The extent to which the COVID-19 pandemic is impacting Cayman is noted in the pattern of electricity consumption since the crisis hit here in March, as well as being reflected in the earnings and share value of the electricity provider, Caribbean Utilities Company (CUC).
President and CEO, Richard Hew, has stated: “The COVID-19 pandemic severely impacted Grand Cayman’s economy throughout the second quarter with the airport remaining closed, the tourism industry shuttered and significant numbers of residents unemployed.”
In the company’s second quarterly report for this year, he also said that “throughout the period CUC continued to deliver safe and reliable electricity service to its customers even to those who experienced difficulties paying their bills.
EARNINGS DOWN BY A THIRD
For Quarter Two of 2020 covering April to June, CUC reports that its operating income dropped by over 30% - a third - compared to the same period in 2019.
Operating income plummeted to $5.6 million, a decrease of $2.6 million when compared to operating income of $8.2 million for the same period in 2019.
CUC says that’s a reflection of the impact COVID-19 has had on its business and Grand Cayman’s economy, adding that “the decrease is primarily attributable to lower electricity sales revenues and higher depreciation, maintenance and consumer services expenses.”
The net earnings were $4.5 million, a decrease of $3.4 million from $7.9 million for the second quarter of last year.
While the decline in earnings was largely attributed to the COVID crisis, CUC notes that net earnings were also negatively impacted by several factors including higher finance charges driven by higher long-term debt and lower Allowance for Funds Used During Construction (“AFUDC”).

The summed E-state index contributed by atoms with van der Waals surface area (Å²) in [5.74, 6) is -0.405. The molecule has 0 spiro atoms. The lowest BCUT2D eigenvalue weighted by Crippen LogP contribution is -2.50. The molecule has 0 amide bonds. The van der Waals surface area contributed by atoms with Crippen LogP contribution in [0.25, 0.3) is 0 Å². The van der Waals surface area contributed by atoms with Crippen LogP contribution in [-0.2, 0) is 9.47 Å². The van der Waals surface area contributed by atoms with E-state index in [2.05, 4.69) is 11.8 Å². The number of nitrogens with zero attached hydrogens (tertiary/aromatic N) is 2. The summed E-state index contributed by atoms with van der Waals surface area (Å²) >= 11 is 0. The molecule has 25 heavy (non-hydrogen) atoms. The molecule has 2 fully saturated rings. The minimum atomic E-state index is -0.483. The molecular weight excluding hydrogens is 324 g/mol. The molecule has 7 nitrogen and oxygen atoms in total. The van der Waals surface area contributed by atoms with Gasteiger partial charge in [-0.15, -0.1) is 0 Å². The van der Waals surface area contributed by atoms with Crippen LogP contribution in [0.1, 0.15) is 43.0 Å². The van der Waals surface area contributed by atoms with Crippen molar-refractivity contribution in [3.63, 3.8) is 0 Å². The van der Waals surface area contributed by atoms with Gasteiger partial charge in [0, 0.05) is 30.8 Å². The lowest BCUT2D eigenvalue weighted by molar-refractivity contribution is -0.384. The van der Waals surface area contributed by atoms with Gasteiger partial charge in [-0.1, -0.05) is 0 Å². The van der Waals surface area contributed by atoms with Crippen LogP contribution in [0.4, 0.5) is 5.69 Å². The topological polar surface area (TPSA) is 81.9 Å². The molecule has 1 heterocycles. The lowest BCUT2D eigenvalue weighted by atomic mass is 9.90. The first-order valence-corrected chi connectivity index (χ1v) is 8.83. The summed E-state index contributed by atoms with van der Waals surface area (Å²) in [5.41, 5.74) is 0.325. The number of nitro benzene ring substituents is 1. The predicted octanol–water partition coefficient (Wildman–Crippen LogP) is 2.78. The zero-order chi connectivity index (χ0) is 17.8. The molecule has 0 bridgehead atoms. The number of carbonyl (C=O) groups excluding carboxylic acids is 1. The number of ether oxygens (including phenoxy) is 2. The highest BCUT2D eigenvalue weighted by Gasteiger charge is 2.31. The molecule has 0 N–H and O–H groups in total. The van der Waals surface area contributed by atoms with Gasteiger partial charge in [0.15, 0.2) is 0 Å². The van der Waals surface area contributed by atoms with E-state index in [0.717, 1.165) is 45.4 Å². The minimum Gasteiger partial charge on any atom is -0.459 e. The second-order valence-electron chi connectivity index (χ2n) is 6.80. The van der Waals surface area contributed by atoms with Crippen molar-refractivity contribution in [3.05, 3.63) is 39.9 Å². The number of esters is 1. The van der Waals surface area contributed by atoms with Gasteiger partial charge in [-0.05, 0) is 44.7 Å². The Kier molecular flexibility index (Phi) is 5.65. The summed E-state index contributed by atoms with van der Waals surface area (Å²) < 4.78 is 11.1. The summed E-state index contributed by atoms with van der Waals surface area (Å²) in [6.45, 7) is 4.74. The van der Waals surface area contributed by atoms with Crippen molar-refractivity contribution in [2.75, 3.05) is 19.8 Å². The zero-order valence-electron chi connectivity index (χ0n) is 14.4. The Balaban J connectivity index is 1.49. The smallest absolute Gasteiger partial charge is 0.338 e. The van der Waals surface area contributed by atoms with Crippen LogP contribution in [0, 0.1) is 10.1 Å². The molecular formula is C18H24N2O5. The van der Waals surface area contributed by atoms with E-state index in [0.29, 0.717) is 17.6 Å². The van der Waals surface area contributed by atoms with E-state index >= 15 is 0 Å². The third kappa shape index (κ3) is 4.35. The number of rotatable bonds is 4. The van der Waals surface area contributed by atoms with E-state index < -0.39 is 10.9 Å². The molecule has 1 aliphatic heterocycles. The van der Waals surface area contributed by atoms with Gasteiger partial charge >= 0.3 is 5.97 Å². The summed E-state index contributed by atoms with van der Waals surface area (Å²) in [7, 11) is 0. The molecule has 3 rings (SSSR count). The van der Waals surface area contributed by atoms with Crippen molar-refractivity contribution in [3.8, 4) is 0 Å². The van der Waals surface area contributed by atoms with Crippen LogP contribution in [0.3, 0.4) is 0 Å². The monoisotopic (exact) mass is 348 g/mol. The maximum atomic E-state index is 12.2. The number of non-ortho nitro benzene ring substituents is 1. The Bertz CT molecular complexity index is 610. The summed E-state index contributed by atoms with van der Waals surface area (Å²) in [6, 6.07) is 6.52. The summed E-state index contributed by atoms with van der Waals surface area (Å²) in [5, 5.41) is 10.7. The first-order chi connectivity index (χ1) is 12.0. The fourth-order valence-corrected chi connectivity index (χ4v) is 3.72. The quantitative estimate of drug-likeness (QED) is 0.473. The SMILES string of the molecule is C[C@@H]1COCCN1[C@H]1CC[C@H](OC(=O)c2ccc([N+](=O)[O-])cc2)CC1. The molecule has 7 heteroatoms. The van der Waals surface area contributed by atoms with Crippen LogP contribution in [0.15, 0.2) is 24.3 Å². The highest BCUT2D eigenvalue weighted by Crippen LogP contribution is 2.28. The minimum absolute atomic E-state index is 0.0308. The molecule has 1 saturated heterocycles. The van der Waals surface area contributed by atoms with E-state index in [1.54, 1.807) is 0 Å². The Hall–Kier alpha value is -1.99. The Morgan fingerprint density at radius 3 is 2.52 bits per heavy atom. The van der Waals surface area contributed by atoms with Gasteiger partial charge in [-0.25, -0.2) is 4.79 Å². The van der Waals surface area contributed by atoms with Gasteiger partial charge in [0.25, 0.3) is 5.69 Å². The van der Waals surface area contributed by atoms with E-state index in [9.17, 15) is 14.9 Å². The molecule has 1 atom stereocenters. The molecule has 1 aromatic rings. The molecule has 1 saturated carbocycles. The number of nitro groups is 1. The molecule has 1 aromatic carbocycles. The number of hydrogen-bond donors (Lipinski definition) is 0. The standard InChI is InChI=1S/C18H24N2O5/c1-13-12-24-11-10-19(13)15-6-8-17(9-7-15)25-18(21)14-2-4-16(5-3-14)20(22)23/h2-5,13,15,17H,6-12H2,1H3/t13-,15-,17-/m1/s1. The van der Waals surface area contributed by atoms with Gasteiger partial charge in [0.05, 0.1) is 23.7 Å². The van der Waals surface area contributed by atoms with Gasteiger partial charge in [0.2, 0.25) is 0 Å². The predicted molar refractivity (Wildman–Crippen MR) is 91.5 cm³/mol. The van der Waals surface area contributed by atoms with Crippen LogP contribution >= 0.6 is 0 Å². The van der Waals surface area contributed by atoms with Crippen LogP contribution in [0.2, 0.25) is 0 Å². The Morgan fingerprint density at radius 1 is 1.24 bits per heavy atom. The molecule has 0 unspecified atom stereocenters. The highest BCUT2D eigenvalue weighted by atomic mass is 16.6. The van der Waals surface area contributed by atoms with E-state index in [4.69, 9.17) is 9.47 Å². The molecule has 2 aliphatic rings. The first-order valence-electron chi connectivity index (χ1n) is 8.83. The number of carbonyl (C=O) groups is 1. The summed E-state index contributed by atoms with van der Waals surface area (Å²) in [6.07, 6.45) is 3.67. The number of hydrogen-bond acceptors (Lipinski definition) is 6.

Across the first six months of 2020, CUC’s operating income for the six months totalled $10.4 million, a decrease of $2.8 million when compared $13.2 million for the six months ended June 30, 2019.
Over that period, which reflects data before COVID-19, the electricity supplier attributes the decrease in turnover to mainly to higher depreciation, maintenance and transmission and distribution expenses.
Net earnings for the six months ended June 30, 2020, totalled $8.3 million, a decrease of $4.2 million when compared to net earnings of $12.5 million for the six months ended June 30, 2019.
In addition to the items impacting operating income, net earnings were also negatively impacted by higher finance charges driven by higher long-term debt.
The decline in earnings has also impacted CUC’s share value.
Earnings on its Class A Ordinary Shares for the six months ending June 30, were pegged at 0.24 cents per share on earnings of $8.1 million compared to the 0.37 cents a share yield for the first half of 2019 on earnings then of $12.3 million.
LESS POWER TO THE PEOPLE
Electricity usage dropped significantly in the second quarter of this year.
Output was down to 165.5 million kWh, a decrease of 7.5 million kWh in comparison to 173.0 million kWh for the second quarter of 2019.
Reflected across the first six months of this year, it shows output at 317.9 million kWh, a decrease of 1.5 million kWh in comparison to 319.4 million kWh for the six months ended June 30, 2019.
CUC puts this down to primarily a decrease in the average consumption of large and general commercial customers due to the Covid-19 pandemic.
It says the decrease was partially offset by an increase in the average consumption of residential customers as air conditioning usage increased with more persons working from home.
Interestingly, second-quarter data for 2020 also shows an increase in CUC’s customer base.